Tunisia’s public prosecutor appealed a seven-year jail term on Monday for two policemen jailed for rape, and demanded a retrial with a view to seeking tougher sentences.
The prosecution insists on characterising the facts as “sex under duress with the threat of violence, under Paragraph 227 of the Penal Code, Article 1,” his spokesman Sofiene Sliti told AFP.
The article provides for capital punishment but Sliti did not indicate whether prosecutors would seek the death penalty.
There have been no executions in the North African country, birthplace of the Arab Spring, since the early 1990s.
The two policemen were convicted on March 31 of raping a young woman and sentenced to seven years in prison in a case that captured international attention.
The policemen had denied the charge, instead accusing the woman of seeking to have sex with them.
A third officer was given two years for trying to extort money from the woman’s boyfriend.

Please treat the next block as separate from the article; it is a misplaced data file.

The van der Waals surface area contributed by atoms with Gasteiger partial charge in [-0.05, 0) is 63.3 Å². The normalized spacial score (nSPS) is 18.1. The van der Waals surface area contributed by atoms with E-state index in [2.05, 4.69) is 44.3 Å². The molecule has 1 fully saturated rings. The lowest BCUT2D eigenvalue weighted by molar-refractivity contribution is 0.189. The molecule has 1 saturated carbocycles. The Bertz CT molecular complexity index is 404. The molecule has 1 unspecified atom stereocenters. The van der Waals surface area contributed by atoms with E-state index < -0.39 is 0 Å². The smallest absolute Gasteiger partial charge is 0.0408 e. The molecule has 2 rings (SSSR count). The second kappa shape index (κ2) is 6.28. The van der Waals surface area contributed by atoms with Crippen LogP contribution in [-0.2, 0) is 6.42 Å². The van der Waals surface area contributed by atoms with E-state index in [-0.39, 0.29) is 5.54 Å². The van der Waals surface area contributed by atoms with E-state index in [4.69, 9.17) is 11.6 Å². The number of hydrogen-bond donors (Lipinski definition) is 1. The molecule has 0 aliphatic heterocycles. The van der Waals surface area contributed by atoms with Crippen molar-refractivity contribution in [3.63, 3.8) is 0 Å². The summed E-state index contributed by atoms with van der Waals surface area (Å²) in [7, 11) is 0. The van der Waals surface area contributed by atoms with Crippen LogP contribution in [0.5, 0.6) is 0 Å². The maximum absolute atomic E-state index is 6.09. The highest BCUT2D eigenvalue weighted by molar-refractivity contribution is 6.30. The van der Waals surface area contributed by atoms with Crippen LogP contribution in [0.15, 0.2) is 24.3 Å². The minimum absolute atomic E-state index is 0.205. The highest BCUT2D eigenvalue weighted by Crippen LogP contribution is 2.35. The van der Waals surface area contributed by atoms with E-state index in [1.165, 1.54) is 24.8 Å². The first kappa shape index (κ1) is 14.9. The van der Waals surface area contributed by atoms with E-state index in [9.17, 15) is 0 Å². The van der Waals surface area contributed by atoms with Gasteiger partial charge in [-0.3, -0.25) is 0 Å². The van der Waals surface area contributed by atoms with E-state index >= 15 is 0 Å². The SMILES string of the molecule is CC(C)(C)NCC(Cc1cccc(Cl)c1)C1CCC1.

Sliti said the court had not taken into account the use of violence, and that the defendants had also benefited from extenuating circumstances under Article 53 of the Penal Code, despite these not being explained.
Lawyers for the victim and several human rights and women’s organisations denounced the original sentences as too lenient.
The defendants said they had found the woman and her boyfriend having sex in their car in a Tunis suburb.
According to the charges, they took the woman to a police car, where two of them took turns to rape her, while the third tried to extort money from her fiance at a bank cashpoint.
The public prosecutor originally tried unsuccessfully to bring indecency charges against the couple, sparking a storm of protest and a campaign of support for the woman who was 27 when the incident took place.
The victim published a book in France entitled “Guilty of Being Raped” about her ordeal, writing under the pseudonym Meriem Ben Mohamed.